GSF’s pilot showed the importance of improved precision and speed in achieving a smarter supply chain, including benefits such as reduction in shipping and labor costs, less waste, higher quality products with better rotation management. All of which are facilitated by using blockchain in their supply chains.
Pharmaceutical Industry Supply Chains
Blockchain technology also has many applications within the pharmaceutical industry. Which is good news, because according to the International Air Transport Association (IATA), “25% of vaccines reach their destination degraded because of incorrect shipping.”
However, by using blockchain technology, prescription drugs can be tracked from the manufacturer all the way through the supply chain before they get to the consumer. In this way, blockchain reduces pharmaceutical fraud by providing consumers with assurance that the medication they are receiving is legitimate–because blockchains are decentralized and immutable. The blockchain solution, and others like it that are in use or under development, have the potential to reduce pharmaceutical expenditures by billions of dollars annually.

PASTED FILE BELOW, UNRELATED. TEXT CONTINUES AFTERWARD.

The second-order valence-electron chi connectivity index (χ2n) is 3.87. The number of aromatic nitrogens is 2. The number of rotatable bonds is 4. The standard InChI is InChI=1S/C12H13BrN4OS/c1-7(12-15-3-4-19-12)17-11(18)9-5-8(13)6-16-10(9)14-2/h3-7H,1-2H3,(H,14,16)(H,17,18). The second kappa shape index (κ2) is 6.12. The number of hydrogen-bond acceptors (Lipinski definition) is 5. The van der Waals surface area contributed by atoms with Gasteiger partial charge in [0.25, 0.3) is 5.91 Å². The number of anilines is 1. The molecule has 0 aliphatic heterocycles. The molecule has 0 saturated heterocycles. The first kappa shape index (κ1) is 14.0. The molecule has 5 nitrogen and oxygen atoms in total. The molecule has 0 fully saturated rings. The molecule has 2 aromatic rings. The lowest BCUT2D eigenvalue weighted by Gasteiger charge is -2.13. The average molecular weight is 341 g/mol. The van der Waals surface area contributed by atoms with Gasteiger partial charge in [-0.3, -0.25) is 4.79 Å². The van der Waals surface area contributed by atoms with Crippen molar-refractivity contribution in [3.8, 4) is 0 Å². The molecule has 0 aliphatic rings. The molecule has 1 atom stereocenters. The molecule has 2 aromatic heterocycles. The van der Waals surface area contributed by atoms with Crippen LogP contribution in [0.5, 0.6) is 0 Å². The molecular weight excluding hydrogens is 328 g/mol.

One use case is Sonoco Thermosafe. Sonoco Thermosafe is blockchain-based supply chain management software that tracks pharmaceutical shipments from manufacturer to pharmacy. This blockchain technology provides a secure, encrypted blockchain ledger that records each step of the supply chain process–making it easy for businesses and consumers to track products throughout the entire journey (from source to sale). All parties can verify transactions in real time, with no single party holding all the information needed to compromise the blockchain network.